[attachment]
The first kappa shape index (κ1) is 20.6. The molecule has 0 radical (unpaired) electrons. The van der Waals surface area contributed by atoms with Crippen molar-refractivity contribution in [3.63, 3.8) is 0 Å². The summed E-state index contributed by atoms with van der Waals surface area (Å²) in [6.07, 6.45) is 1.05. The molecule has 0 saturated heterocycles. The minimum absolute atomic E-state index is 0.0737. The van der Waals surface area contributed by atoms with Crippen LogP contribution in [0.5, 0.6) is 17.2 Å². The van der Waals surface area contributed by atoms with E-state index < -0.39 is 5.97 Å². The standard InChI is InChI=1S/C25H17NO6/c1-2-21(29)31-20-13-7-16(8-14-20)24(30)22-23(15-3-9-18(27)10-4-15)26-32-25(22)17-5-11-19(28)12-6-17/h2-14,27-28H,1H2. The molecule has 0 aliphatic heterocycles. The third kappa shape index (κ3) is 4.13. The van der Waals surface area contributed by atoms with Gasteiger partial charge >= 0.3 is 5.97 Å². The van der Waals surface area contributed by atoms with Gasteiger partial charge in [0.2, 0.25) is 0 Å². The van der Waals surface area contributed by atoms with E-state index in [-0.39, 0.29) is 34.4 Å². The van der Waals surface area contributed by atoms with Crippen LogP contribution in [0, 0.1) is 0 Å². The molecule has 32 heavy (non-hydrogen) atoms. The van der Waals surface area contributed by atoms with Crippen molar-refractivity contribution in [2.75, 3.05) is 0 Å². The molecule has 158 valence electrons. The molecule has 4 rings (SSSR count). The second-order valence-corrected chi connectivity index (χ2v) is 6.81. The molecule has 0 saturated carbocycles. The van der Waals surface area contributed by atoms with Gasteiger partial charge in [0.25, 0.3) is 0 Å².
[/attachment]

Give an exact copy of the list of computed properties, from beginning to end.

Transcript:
The first kappa shape index (κ1) is 20.6. The molecule has 0 radical (unpaired) electrons. The van der Waals surface area contributed by atoms with Crippen molar-refractivity contribution in [3.63, 3.8) is 0 Å². The summed E-state index contributed by atoms with van der Waals surface area (Å²) in [6.07, 6.45) is 1.05. The molecule has 0 saturated heterocycles. The minimum absolute atomic E-state index is 0.0737. The van der Waals surface area contributed by atoms with Crippen LogP contribution in [0.5, 0.6) is 17.2 Å². The van der Waals surface area contributed by atoms with E-state index < -0.39 is 5.97 Å². The standard InChI is InChI=1S/C25H17NO6/c1-2-21(29)31-20-13-7-16(8-14-20)24(30)22-23(15-3-9-18(27)10-4-15)26-32-25(22)17-5-11-19(28)12-6-17/h2-14,27-28H,1H2. The molecule has 0 aliphatic heterocycles. The third kappa shape index (κ3) is 4.13. The van der Waals surface area contributed by atoms with Gasteiger partial charge >= 0.3 is 5.97 Å². The van der Waals surface area contributed by atoms with Gasteiger partial charge in [0.2, 0.25) is 0 Å². The van der Waals surface area contributed by atoms with E-state index in [-0.39, 0.29) is 34.4 Å². The van der Waals surface area contributed by atoms with Crippen LogP contribution in [0, 0.1) is 0 Å². The molecule has 32 heavy (non-hydrogen) atoms. The van der Waals surface area contributed by atoms with Crippen molar-refractivity contribution in [2.75, 3.05) is 0 Å². The molecule has 158 valence electrons. The molecule has 4 rings (SSSR count). The second-order valence-corrected chi connectivity index (χ2v) is 6.81. The molecule has 0 saturated carbocycles. The van der Waals surface area contributed by atoms with Gasteiger partial charge in [0.25, 0.3) is 0 Å².